CMJ: The Rakes, The Rakes, The Rakes, The Rakes

We were going to hold off on doing any show reviews until Monday in order to have a massive post-CMJ wrap up. Well, we're still going to do that, but last night I saw a band that you need to know about NOW. They're called The Rakes. They're from London.

Those in the know, I mean REALLY in the know, have had this band on their radar for a few months now. We actually put the band's latest single, "Retreat", on The Player .060, so hopefully you've at least heard that. Their first stateside show was last night at the FADER [adult swim] Project on the Lower East Side and since I arrived in New York on Monday night, I heard the whispers... "My friend from the UK told me to go see The Rakes". Well, they were right. The Rakes performance wasn't just good, it was great. It was special. It was one of those moments where everyone in the room simultaneously "got it". This IS the next great band to cross the pond. The Futureheads, Maximo Park and now... The Rakes.

OK, so now that that's cleared up. Let me set the scene. The FADER [adult swim] Project is set up in a vacant retail space on the Lower East Side. The walls are white and glossy and on one side two giant projectors beam old FADER and Player covers, various photos and the event's schedule onto the wall. The drinks are free - Red Stripe and Sparks. No water. Water is for pussies. It's small but doesn't feel cramped. The stage is set up along the right wall of the long and narrow space allowing the vast majority of the audience to be less than 15 feet from the stage. It's loud. The crowd is a hodgepodge of music industry types - friends from Domino, Ryko, Jive, Fat, Equal Vision, Astralwerks, Bar/None, RCA, Girlie Action, Touch & Go, Fanatic, CMJ, Vice, etc. etc. etc. - as well a number of various scenester kids, corporate peeps and such. These people have been there, done that. Impressing them is hard to do. Making them dance is damn near impossible.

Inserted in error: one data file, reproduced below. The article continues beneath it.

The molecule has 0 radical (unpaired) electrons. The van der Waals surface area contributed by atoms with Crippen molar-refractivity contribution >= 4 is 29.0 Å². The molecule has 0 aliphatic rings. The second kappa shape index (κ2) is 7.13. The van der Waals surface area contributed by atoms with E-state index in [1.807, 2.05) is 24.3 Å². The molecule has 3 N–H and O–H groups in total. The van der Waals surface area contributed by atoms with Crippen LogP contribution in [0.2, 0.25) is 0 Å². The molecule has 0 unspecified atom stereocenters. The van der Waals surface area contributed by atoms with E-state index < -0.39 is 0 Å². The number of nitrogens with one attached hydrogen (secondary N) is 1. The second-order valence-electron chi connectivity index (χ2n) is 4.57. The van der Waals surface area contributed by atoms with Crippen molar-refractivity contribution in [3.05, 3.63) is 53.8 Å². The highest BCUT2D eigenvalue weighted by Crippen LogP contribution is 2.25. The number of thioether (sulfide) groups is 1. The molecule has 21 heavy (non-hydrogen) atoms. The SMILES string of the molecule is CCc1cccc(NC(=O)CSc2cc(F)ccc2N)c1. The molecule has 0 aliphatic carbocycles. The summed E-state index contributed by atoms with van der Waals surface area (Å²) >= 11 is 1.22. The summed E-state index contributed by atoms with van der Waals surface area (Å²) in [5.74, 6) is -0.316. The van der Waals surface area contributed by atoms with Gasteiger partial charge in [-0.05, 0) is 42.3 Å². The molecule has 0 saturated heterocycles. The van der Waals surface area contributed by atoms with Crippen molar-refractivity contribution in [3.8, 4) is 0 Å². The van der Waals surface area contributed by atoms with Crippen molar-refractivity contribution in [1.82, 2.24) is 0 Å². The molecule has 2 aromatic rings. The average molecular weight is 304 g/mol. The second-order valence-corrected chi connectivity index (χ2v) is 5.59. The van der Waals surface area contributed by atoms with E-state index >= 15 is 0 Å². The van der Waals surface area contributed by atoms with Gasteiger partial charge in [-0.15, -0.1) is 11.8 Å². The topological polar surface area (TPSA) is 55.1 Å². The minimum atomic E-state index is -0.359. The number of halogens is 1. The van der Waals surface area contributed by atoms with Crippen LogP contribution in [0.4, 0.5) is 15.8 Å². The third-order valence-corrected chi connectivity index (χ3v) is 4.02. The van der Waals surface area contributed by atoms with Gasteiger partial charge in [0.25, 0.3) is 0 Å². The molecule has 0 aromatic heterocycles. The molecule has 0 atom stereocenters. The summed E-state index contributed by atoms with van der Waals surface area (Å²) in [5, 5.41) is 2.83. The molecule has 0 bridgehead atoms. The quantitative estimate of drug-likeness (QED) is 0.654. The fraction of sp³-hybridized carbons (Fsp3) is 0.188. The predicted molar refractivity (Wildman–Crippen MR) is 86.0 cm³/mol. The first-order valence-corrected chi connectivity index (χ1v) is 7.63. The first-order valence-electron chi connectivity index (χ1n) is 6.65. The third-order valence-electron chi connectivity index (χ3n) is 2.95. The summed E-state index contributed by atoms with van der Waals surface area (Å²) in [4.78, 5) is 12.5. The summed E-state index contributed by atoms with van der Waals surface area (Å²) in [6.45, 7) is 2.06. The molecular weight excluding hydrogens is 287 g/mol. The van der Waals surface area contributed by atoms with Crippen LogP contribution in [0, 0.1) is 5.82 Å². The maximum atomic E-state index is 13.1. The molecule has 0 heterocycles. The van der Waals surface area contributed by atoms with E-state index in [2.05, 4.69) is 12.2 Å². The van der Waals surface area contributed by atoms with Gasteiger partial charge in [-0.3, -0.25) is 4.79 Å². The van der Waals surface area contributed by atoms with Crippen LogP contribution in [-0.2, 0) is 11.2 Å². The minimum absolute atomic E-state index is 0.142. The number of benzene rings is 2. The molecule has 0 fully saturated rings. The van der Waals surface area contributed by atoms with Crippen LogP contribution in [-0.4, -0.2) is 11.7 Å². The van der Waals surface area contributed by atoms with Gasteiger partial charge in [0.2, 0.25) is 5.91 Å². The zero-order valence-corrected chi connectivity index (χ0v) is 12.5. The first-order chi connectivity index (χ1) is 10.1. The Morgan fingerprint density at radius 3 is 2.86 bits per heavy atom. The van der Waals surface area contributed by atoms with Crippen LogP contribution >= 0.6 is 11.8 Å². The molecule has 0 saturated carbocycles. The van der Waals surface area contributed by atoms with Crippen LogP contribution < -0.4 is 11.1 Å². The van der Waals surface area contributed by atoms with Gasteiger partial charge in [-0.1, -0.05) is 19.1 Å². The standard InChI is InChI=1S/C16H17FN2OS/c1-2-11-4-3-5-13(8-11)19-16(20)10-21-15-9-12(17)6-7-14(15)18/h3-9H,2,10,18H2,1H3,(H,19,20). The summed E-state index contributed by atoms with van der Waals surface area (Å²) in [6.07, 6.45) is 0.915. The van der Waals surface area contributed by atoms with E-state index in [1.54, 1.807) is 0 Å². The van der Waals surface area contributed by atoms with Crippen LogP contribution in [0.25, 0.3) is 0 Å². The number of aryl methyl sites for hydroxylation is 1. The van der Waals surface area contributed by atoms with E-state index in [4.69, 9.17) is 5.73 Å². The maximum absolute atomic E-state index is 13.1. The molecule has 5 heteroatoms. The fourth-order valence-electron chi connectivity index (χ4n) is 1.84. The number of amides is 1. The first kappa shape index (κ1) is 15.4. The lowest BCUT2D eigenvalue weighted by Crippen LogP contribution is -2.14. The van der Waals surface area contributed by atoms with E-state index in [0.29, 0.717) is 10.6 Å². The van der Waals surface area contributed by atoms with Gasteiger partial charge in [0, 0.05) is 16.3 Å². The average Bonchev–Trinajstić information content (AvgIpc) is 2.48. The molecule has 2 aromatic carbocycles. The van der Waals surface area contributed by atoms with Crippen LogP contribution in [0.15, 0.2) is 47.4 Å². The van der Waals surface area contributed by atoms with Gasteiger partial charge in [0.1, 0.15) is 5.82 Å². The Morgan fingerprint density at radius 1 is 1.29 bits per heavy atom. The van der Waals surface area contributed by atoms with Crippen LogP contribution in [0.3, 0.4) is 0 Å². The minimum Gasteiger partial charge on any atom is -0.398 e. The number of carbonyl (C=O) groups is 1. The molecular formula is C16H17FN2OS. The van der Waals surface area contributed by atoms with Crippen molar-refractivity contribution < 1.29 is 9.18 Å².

But The Rakes did just that. Frontman Alan Donohoe, guitarist Matthew Swinnerton, bassist Jamie Hornsmith and drummer Lasse Petersen took the stage without a speck of self-doubt or an ounce of timidness. Donohoe commanded attention from the very beginning with a quirky, Ian Curtis-like robotic freak out and kept the crowd mesmerized throughout the entire set with his banter, his energy and that je'ne ces quoi that is essential in every truly great frontman. Swinnerton looks like the love child of Graham Coxon and Louis Skolnik from Revenge Of The Nerds, but his guitar playing... oh, his guitar playing makes him the coolest looking dude in the room. Seemingly with the same effort one would put into tying a shoe or chewing a stick of gum, Swinnerton unleashes riff after riff after riff that could be called nothing less than flawless. The rhythm section of the subdued and understated Hornsmith and the spastic Petersen provided the foundation for the skyscraper of danceable, punk-tinged rock & roll that kept the jaded NYC crowd dancing - hard.

When The Rakes finished their set, it was like that scene from Back To The Future where Marty McFly is playing guitar at the prom and Chuck Berry's cousin (or brother or something) runs to the phone, dials, and says "Hey Chuck, you know that sound you been looking for? Listen to this!". The phones came out and within minutes the word was out. The Rakes just kicked New York City in the ass.

The Rakes will release the Retreat EP on October 11 in the US via Dim Mak. Yep, Steve Aoki has done it again. Their debut full length, which was recorded by Paul Epworth (Bloc Party, The Futureheads, Maximo Park), is up for grabs at the moment, though I'm sure the bidding war has already begun.

For more on The Rakes, visit their website.

CMJ: The Rakes, The Rakes, The Rakes, The Rakes